The problem for Krasner is that the alleged victim in this case, Danny Gallagher, AKA "Billy Doe," has been repeatedly revealed to be a fraud. And if Gallagher does take the stand, defense lawyers for Msgr. William J. Lynn will call as their star witness, Joseph Walsh, the D.A.'s former lead detective in the case. Walsh will testify that after he caught Gallagher telling one lie after another in a pretrial prep session, the former altar boy flat-out admitted to the detective that he had made up his most outrageous allegations of abuse.

So in Common Pleas Court today, Krasner's top lieutenant, First Assistant District Attorney Robert Listenbee Jr., showed up to try and browbeat Judge Gwendolyn Bright into amending her order requiring the D.A.'s office to subpoena Gallagher for the March 16th scheduled retrial of Msgr. Lynn, the Archdiocese of Philadelphia's former secretary for clergy.

Tuesday, February 11, 2020

New Police Commissioner Issues First Official Order About Nail Polish

By Ralph Cipriano

On her first official day in office, new Police Commissioner Danielle Outlaw, dressed in full uniform, made the rounds yesterday, to formally meet and greet many of the troops serving under her.

It was all going according to protocol until somebody took issue with the new police commissioner's nails.

What was the problem? Well, Outlaw, 43, a West Coast native who is the first black woman to serve as the city's police commissioner, was sporting her signature black nails. This may not have been a fashion faux pax, but apparently it was a violation of official department policy. Why? Because, according to the official directives of the stodgy Philly P.D., "only clear nail polish is acceptable while in uniform."

What happened next has the whole department talking. Outlaw, apparently still steamed about the nail controversy, came in to work this morning and issued her first official order, which was to effectively do away with the clear polish directive. The new police commissioner was obviously letting everybody know there's a new sheriff in town. But the police reaction to their new commissioner's order was predictably split along gender lines.

Friday, February 7, 2020

D.A. Frees Stoned Pharmacist Caught With $30,000 Worth Of Xanax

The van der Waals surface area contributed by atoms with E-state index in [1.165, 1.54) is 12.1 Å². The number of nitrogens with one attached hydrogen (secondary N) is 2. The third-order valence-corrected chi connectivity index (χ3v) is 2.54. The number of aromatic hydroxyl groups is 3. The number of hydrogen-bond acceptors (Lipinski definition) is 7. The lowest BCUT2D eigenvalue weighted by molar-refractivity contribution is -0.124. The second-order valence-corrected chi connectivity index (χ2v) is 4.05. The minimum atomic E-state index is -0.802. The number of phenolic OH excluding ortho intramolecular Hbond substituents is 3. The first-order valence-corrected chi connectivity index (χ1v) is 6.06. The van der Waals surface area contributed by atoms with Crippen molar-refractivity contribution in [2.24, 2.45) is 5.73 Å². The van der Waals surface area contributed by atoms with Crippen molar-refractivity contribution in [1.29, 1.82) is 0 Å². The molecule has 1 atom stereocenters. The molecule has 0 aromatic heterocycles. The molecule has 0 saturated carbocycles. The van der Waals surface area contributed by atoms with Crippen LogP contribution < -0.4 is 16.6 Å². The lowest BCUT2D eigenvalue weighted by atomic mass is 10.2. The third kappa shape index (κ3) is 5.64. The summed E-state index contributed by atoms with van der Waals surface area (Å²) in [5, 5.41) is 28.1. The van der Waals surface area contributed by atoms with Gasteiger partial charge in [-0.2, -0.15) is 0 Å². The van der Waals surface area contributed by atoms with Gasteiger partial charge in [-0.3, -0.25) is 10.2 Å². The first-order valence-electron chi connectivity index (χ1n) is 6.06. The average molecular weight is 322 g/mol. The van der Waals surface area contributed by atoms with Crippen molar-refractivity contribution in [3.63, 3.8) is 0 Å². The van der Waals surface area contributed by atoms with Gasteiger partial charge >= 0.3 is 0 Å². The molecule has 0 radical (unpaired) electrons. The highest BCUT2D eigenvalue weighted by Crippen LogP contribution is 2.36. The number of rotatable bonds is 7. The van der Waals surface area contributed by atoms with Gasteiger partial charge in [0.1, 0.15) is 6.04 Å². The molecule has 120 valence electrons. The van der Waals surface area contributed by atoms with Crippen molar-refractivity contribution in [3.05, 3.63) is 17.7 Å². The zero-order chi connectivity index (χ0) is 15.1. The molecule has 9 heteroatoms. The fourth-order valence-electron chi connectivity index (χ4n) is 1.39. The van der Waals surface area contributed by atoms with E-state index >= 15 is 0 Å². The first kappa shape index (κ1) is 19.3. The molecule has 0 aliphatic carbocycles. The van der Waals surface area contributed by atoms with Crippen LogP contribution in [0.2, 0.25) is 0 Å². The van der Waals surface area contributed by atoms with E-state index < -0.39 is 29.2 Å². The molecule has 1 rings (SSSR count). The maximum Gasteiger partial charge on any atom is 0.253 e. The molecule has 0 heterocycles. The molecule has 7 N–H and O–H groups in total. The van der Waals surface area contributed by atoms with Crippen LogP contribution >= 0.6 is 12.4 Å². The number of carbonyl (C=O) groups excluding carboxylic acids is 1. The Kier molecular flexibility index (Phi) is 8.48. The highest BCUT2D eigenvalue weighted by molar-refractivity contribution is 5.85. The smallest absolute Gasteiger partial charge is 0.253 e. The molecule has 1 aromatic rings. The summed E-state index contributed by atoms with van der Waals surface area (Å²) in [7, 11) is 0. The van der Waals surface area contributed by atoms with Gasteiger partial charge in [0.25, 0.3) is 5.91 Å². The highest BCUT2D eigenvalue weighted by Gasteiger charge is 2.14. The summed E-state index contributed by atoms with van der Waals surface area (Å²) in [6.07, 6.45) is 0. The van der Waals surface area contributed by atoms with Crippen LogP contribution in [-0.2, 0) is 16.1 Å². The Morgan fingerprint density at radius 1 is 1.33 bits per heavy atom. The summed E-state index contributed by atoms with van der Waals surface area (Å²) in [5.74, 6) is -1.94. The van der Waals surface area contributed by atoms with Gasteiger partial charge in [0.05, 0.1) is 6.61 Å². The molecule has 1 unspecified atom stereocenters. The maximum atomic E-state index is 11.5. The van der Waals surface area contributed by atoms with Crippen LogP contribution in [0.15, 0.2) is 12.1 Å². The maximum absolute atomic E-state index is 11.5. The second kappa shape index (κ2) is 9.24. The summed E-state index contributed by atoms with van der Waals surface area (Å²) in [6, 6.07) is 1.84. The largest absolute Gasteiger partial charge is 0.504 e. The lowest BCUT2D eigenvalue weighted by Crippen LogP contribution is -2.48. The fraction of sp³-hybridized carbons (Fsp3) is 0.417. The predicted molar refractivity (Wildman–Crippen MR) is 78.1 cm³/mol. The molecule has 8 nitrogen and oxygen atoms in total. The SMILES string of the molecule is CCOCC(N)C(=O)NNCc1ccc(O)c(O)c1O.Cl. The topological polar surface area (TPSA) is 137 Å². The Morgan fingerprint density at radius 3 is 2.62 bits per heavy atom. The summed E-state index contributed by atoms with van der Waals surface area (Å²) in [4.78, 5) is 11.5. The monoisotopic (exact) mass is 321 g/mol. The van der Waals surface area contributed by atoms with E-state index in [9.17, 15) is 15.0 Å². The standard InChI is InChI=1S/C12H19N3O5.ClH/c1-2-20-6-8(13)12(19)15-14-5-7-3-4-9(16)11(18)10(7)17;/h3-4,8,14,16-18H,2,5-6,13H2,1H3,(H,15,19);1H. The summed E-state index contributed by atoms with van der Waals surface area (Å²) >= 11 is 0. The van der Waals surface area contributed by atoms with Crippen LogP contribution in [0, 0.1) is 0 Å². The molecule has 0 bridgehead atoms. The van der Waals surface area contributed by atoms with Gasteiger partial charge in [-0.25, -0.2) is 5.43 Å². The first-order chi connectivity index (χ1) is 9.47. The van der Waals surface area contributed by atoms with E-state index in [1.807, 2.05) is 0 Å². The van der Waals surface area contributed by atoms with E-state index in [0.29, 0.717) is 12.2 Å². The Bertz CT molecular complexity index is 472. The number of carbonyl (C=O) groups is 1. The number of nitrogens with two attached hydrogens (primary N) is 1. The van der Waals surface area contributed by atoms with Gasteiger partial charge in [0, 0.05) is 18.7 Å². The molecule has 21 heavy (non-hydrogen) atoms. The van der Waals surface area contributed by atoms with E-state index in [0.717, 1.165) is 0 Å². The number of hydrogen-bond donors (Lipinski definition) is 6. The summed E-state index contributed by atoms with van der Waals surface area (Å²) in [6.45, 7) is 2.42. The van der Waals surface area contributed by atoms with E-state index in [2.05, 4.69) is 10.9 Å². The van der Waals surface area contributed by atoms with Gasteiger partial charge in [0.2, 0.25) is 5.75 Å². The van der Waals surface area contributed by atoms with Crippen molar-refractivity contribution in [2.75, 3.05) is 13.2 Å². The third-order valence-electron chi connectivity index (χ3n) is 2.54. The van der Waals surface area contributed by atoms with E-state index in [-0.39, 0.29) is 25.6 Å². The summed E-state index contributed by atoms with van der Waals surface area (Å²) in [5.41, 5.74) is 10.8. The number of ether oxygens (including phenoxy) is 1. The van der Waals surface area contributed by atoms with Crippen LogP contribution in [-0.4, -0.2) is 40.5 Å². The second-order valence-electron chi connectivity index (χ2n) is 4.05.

By Ralph Cipriano

At 4:04 a.m. on Aug. 30, 2017, a patrol officer responded to a call for an auto accident at the corner of Front and Dudley Streets in South Philadelphia. The officer found a tipsy driver behind the wheel of a 2008 silver Nissan that had just crashed into two parked vehicles, but the Nissan was still running, and in drive.

As the cop approached the vehicle, she smelled burnt marijuana. She also observed the driver, Anthony M. Chong, 23, of Galloway Township, N.J. stuffing numerous plastic bags filled with white, bar-shaped pills into a back pack. When the cop asked Chong to get out of the car, he responded, "Hold on, I'm eating my chips."

Chong, who refused to take a breathalyzer test, according to police, had slurred speech and was unsteady on his feet. He told the officer he was a pharmacy student at Temple University who was currently working for CVS, both in Philadelphia and New Jersey. Apparently, Chong was taking his work home with him. When police conducted a search of the car, they recovered a total of 1,494 Xanax pills, 2 mg. each, with a street value of $29,880. When the officer asked if Chong had stolen the drugs from his employer, according to a police report, he responded with a blank stare and a smirk, and then a a slurred "No."

Monday, February 3, 2020

Louie Freeh 'Sold Penn State Down The River'; Then Vultures Attacked

By Ralph Cipriano

Dr. John Nichols, a professor emeritus of communications at Penn State, is the founder of the Coalition on Intercollegiate Athletics, a national alliance created to give college faculty a voice on sports issues.

He's testified before Congress on how to reform the NCAA; he's served as chair of the university's faculty senate. He also was a member of the search committee that hired Bill O'Brien to replace Joe Paterno as Penn State football coach.

Last week, Nichols appeared on Search Warrant, the cop-hosted podcast, to air his longstanding grievances with the 2012 Freeh Report on the sex scandal at Penn State. Nichols also decried the ongoing coverup of the scandal behind the scandal by Penn State's stonewalling board of trustees.

In an episode entitled A Smoking Gun? Part 1, Nichols charged that rather than serve Penn State, the client that paid him $8 million to investigate the sex scandal, former FBI Director Louis Freeh's main motivation was to "ingratiate himself with the NCAA," so he could become their "go-to investigator" for future collegiate scandals.

"He [Freeh] sold his client Penn State down the river in anticipation of making big bucks in the form of further business from the NCAA," Nichols said. Then, after the Freeh Report issued its faulty conclusions on Penn State based on nonexistent facts, Nichols said, "the vultures . . . swooped down on this sad case to make political hay out of this case, or to make big bucks out of the case."